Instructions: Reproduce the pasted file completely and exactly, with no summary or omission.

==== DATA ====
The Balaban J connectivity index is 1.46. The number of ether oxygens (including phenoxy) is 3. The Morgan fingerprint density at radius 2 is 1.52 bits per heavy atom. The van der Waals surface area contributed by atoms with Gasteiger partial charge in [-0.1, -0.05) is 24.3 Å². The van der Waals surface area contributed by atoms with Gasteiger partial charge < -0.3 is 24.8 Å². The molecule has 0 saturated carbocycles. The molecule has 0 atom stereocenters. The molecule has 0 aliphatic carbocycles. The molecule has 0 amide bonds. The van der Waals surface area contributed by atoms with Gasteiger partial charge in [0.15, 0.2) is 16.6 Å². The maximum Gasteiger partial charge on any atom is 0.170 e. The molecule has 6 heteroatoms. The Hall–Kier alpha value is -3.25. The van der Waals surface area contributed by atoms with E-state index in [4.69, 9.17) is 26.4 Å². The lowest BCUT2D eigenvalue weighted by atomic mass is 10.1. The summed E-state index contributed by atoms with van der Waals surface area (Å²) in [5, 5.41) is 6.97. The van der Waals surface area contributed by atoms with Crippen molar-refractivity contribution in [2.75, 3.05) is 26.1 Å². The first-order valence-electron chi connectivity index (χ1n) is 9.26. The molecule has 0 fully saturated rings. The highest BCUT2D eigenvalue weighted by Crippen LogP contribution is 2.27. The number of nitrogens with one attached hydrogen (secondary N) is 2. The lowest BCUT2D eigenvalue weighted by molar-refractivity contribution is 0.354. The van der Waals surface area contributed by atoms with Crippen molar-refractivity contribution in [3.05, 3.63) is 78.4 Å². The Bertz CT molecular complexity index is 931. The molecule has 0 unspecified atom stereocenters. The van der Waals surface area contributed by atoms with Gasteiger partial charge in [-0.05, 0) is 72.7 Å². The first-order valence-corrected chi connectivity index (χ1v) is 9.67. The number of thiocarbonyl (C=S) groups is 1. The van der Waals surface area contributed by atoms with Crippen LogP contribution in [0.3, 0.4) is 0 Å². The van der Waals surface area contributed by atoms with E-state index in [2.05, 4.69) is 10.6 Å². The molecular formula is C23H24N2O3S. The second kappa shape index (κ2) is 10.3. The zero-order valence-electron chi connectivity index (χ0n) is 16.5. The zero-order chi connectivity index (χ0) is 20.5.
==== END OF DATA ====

The Balaban J connectivity index is 1.46. The number of ether oxygens (including phenoxy) is 3. The Morgan fingerprint density at radius 2 is 1.52 bits per heavy atom. The van der Waals surface area contributed by atoms with Gasteiger partial charge in [-0.1, -0.05) is 24.3 Å². The van der Waals surface area contributed by atoms with Gasteiger partial charge < -0.3 is 24.8 Å². The molecule has 0 saturated carbocycles. The molecule has 0 atom stereocenters. The molecule has 0 aliphatic carbocycles. The molecule has 0 amide bonds. The van der Waals surface area contributed by atoms with Gasteiger partial charge in [0.15, 0.2) is 16.6 Å². The maximum Gasteiger partial charge on any atom is 0.170 e. The molecule has 6 heteroatoms. The Hall–Kier alpha value is -3.25. The van der Waals surface area contributed by atoms with E-state index in [4.69, 9.17) is 26.4 Å². The lowest BCUT2D eigenvalue weighted by atomic mass is 10.1. The summed E-state index contributed by atoms with van der Waals surface area (Å²) in [5, 5.41) is 6.97. The van der Waals surface area contributed by atoms with Crippen molar-refractivity contribution in [2.75, 3.05) is 26.1 Å². The first-order valence-electron chi connectivity index (χ1n) is 9.26. The molecule has 0 fully saturated rings. The highest BCUT2D eigenvalue weighted by Crippen LogP contribution is 2.27. The number of nitrogens with one attached hydrogen (secondary N) is 2. The lowest BCUT2D eigenvalue weighted by molar-refractivity contribution is 0.354. The van der Waals surface area contributed by atoms with Crippen molar-refractivity contribution in [3.05, 3.63) is 78.4 Å². The Bertz CT molecular complexity index is 931. The molecule has 0 unspecified atom stereocenters. The van der Waals surface area contributed by atoms with Gasteiger partial charge in [-0.05, 0) is 72.7 Å². The first-order valence-corrected chi connectivity index (χ1v) is 9.67. The number of thiocarbonyl (C=S) groups is 1. The van der Waals surface area contributed by atoms with Crippen LogP contribution in [0.3, 0.4) is 0 Å². The van der Waals surface area contributed by atoms with E-state index in [2.05, 4.69) is 10.6 Å². The molecular formula is C23H24N2O3S. The second kappa shape index (κ2) is 10.3. The zero-order valence-electron chi connectivity index (χ0n) is 16.5. The zero-order chi connectivity index (χ0) is 20.5.